Laura Palmer, Global Project Manager at ConferenceDirect®, and I recently had the opportunity to collaborate on a large scale, in-person event. Here, we reflect on key takeaways as in-person events are on the rise — but not as we anticipated two years ago.
There is a general air of positivity around the return of in-person events; staff and attendees alike are experiencing a shared sense of appreciation and grace.
At the pre-conference meeting, Laura shared that the venue had added two people to their event staff, expressly stating that “they were so thankful to be back working in events and said that this conference was directly related to their hires.”
We also noted the excitement between attendees; during registration, attendees had the choice between green, yellow or red lanyards to signify their willingness for close contact. Roughly 66% (2/3) of attendees chose green.
This social aspect of in-person events is revealing a depth to connections that people have been missing. We’ve heard from conference organizers in particular that these events are sometimes the only opportunity that allows attendees to meet and spend time together — socially and professionally.
Unfortunately, heightened anticipation and appreciation are not going to deliver the wow factor for attendees. As in-person events are on the rise, so too are contingency plans. There is still a lot of uncertainty in the air coupled with logistical challenges, and planners are having to be prepared with a number of back-up plans.
From supply chain issues to soaring fuel, labor, and material costs, event production is being challenged in new ways. Added to this, Laura mentioned that “groups who paused programming during the last two years are now seeing added marketing spend to rebuild their audience”. Across multiple events, early registrations are reportedly significantly lower, but in-person numbers are ultimately meeting or exceeding expectations.
Overall, we’re looking at more layers of planning with a flexible approach to resources that would be welcome if it weren’t for the already strained supply chain.
Innovation is still the theme of the day as planners prepare to custom-fit solutions for each group; with this, we are faced with potential pitfalls to improvise and save the day for our clients.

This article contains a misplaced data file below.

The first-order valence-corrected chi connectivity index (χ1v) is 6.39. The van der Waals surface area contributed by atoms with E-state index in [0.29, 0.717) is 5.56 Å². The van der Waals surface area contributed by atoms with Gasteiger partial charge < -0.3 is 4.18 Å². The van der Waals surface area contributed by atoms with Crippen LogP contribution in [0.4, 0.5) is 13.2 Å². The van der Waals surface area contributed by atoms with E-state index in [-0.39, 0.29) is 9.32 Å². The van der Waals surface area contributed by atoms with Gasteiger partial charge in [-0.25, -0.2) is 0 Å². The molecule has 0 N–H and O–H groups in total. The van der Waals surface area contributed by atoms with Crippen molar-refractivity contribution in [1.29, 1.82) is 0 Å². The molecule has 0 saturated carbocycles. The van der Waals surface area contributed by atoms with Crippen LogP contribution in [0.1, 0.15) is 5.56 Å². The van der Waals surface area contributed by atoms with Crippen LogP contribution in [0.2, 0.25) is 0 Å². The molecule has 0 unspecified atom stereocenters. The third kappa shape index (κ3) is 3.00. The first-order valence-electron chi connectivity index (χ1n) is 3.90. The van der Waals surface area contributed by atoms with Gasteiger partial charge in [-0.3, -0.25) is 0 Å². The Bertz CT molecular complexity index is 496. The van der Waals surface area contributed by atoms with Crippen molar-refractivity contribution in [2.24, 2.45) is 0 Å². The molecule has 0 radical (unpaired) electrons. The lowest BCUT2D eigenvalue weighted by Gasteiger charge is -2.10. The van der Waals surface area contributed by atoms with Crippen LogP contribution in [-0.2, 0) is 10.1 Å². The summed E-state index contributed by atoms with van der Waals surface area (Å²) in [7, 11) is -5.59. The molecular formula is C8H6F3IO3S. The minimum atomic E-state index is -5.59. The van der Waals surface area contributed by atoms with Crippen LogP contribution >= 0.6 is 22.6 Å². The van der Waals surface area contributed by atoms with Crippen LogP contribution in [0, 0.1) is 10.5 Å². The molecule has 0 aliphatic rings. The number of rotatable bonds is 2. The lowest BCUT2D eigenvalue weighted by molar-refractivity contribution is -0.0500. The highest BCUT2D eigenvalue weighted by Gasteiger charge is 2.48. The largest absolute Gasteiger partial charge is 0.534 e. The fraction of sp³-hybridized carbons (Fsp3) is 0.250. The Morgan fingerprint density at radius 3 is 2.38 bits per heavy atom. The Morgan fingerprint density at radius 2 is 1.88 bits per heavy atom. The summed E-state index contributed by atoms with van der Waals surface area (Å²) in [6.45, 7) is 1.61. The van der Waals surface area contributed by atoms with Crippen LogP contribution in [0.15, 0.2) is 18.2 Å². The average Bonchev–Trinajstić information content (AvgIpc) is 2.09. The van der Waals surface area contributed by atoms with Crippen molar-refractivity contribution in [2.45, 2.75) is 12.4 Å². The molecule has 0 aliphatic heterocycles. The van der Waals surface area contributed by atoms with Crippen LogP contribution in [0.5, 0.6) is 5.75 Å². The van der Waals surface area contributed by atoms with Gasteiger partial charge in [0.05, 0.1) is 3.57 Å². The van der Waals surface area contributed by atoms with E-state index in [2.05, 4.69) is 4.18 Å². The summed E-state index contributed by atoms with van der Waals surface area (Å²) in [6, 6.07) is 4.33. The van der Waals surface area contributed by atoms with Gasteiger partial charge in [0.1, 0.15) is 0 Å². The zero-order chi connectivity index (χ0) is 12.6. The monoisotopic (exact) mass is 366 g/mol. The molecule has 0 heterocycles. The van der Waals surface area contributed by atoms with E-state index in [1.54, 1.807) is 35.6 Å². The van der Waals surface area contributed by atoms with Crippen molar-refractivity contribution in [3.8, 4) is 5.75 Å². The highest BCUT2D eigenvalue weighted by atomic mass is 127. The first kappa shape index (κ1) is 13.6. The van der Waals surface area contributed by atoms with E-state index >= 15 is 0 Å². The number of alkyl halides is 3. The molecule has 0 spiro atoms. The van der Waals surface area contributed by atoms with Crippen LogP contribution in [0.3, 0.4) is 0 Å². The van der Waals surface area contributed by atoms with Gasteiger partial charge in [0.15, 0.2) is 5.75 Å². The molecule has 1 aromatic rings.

Our recent conference planned for creating a concurrently running in-person and virtual event. Each track was selected strategically and deliberately to work well for the virtual audience while minimizing the streaming of in-person content; this helped to make sure that the experience was engaging and relevant for both groups of attendees. For example:
- They acknowledged award winners and contributions of specific members over the last few years during the plenary programming but without traditional long award presentations and acceptances. This was accomplished by offering a brief acknowledgement of contributions during the session, while inviting the winners themselves to a champagne toast and professional photograph of their winning moment directly after the session.
- A surprise addition to this in-person conference, that we typically wouldn’t see, was the feature of Zoom rooms. During the planning stages, we found that a number of speakers scheduled to present virtually were attending the conference in person; we created rooms on-site complete with virtual presentation stations. Voila! Speakers were able to present and return to the in-person activities.
This type of concurrent planning requires an added level of consideration for the planner, and is made easy with a dash of help from your friendly AV tech.
Overall, this is still an unprecedented time; as an industry, we’re working through it together with more meaningful partnerships and the appreciation that goes along with it.
If you know you know, and if you don’t — reach out today. Our partnering ability is built to last.